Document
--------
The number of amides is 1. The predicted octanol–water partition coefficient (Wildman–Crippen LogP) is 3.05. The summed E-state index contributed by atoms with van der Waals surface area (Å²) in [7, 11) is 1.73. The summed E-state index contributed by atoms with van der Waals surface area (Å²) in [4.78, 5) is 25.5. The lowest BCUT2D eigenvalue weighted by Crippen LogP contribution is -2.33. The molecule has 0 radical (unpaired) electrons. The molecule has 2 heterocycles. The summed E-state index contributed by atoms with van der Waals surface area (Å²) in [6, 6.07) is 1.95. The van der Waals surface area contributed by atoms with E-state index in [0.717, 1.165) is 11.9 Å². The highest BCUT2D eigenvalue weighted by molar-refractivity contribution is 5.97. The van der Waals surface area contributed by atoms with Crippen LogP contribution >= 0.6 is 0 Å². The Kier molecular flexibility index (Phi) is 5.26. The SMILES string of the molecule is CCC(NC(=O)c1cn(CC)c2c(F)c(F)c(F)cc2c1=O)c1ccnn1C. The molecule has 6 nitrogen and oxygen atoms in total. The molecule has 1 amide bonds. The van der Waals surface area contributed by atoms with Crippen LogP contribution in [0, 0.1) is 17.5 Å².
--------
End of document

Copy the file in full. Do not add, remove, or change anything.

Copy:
The number of amides is 1. The predicted octanol–water partition coefficient (Wildman–Crippen LogP) is 3.05. The summed E-state index contributed by atoms with van der Waals surface area (Å²) in [7, 11) is 1.73. The summed E-state index contributed by atoms with van der Waals surface area (Å²) in [4.78, 5) is 25.5. The lowest BCUT2D eigenvalue weighted by Crippen LogP contribution is -2.33. The molecule has 0 radical (unpaired) electrons. The molecule has 2 heterocycles. The summed E-state index contributed by atoms with van der Waals surface area (Å²) in [6, 6.07) is 1.95. The van der Waals surface area contributed by atoms with E-state index in [0.717, 1.165) is 11.9 Å². The highest BCUT2D eigenvalue weighted by molar-refractivity contribution is 5.97. The van der Waals surface area contributed by atoms with Crippen LogP contribution >= 0.6 is 0 Å². The Kier molecular flexibility index (Phi) is 5.26. The SMILES string of the molecule is CCC(NC(=O)c1cn(CC)c2c(F)c(F)c(F)cc2c1=O)c1ccnn1C. The molecule has 6 nitrogen and oxygen atoms in total. The molecule has 1 amide bonds. The van der Waals surface area contributed by atoms with Crippen LogP contribution in [0, 0.1) is 17.5 Å².